A test of the application of the river environment classification in the Auckland region

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dc.contributor.advisor Gary Brierley en
dc.contributor.advisor Ian Boothroyd en
dc.contributor.author Inglis, Liza en
dc.date.accessioned 2010-12-06T02:13:45Z en
dc.date.available 2010-12-06T02:13:45Z en
dc.date.issued 2005 en
dc.identifier.citation Thesis (MSc--Environmental Science)--University of Auckland, 2005 en
dc.identifier.uri http://hdl.handle.net/2292/6092 en
dc.description Full text is available to authenticated members of The University of Auckland only. en
dc.description.abstract The River Environment Classification (REC) was developed to provide a spatial framework for regional scale environmental monitoring, assessment and management. This research tests whether significant differences exist in physical and biological attributes between four dominant REC classes in the Auckland Region. It also assesses the accuracy of REC data that are used to classify, and appraises whether the Auckland Regional Council's habitat assessment scheme is an appropriate measure with which to differentiate the REC classes. The Auckland Regional Council's habitat assessment, and macroinvertebrate communities were analysed for 40 streams in the Auckland Region. Climate, topography, land cover and network position (as defined by the REC) were constant at all sites. Sites were grouped into two geology classes (hard and soft sedimentary rock type) and further divided into two valley landforms (high and low gradient respectively). Considerable overlap was found between the four REC classes and the physical and biological parameters. This overlap was the result of high variation within the REC classes, reflecting the range of biological and physical condition within each REC class. Macroinvertebrate communities were related to the organic and inorganic substrate within a given reach. However, application of the REC in its current form did not identify these differences in local substrate. Sites from one REC class which had the least range in aquatic substrate (i.e. coarse bed materials) were more similar than the others. There was no differentiation between the remaining REC classes. This research shows that stream classification procedures should include an assessment of biological and physical condition along with other attributes already used by the REC, if variability in habitat and macroinvertebrate communities are to be explained within and between classes. Identification of reference conditions for REC classes would help to explain and interpret the within class variability found within the REC. en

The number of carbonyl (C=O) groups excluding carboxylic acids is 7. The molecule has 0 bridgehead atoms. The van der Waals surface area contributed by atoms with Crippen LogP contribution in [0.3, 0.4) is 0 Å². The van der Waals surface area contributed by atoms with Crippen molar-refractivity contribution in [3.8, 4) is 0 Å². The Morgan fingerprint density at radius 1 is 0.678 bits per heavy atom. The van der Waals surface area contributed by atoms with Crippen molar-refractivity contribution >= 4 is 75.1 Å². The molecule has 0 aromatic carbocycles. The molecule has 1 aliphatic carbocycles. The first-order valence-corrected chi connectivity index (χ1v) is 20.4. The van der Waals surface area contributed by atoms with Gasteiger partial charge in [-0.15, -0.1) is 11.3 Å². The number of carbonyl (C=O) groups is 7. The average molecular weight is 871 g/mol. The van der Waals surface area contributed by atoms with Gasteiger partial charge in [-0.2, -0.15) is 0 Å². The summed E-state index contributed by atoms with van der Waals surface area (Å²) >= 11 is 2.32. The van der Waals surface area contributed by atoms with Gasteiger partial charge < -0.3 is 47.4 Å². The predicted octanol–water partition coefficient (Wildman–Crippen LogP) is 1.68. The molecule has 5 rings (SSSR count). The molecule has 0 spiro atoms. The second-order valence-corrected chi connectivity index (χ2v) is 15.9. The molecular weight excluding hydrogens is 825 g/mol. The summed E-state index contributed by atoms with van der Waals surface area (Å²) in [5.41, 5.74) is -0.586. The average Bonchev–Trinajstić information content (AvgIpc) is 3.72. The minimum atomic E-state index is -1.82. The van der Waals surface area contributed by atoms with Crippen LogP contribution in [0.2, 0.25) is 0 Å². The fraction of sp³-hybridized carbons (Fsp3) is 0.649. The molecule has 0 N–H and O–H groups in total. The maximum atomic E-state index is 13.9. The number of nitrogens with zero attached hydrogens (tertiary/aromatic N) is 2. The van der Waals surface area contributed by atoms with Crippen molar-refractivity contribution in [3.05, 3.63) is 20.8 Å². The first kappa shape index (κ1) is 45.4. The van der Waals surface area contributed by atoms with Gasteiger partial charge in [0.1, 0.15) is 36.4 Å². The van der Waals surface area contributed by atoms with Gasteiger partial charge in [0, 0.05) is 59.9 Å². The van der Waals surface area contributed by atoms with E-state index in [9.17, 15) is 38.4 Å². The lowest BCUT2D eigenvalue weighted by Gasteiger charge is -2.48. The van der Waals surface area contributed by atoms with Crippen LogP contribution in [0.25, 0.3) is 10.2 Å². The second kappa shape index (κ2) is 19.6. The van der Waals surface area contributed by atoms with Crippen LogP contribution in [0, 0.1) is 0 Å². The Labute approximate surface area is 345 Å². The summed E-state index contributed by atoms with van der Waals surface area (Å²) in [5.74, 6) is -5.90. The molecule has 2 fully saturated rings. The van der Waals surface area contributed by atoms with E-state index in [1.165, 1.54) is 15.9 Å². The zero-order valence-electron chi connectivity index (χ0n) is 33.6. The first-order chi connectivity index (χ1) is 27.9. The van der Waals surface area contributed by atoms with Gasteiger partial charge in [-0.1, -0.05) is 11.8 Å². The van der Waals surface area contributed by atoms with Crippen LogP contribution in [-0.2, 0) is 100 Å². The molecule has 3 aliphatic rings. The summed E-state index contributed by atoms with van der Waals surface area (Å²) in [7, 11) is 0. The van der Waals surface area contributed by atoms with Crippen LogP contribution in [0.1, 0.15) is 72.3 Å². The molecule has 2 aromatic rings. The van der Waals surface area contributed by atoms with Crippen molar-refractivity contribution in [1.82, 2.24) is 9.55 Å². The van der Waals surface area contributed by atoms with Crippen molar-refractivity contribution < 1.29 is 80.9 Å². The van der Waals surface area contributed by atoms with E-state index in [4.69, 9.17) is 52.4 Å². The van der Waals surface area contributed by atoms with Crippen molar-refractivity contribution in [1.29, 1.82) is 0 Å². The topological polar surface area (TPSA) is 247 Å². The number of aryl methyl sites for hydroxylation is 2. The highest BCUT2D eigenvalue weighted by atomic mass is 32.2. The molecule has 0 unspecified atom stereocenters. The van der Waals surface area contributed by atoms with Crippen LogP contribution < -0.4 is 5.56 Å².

dc.publisher ResearchSpace@Auckland en
dc.relation.ispartof Masters Thesis - University of Auckland en
dc.relation.isreferencedby UoA1596372 en
dc.rights Restricted Item. Digital thesis only available to University Staff and Students. en
dc.rights.uri https://researchspace.auckland.ac.nz/docs/uoa-docs/rights.htm en
dc.title A test of the application of the river environment classification in the Auckland region en
dc.type Thesis en
thesis.degree.grantor The University of Auckland en
thesis.degree.level Masters en
dc.description.version Examination Version en
dc.rights.holder The author en


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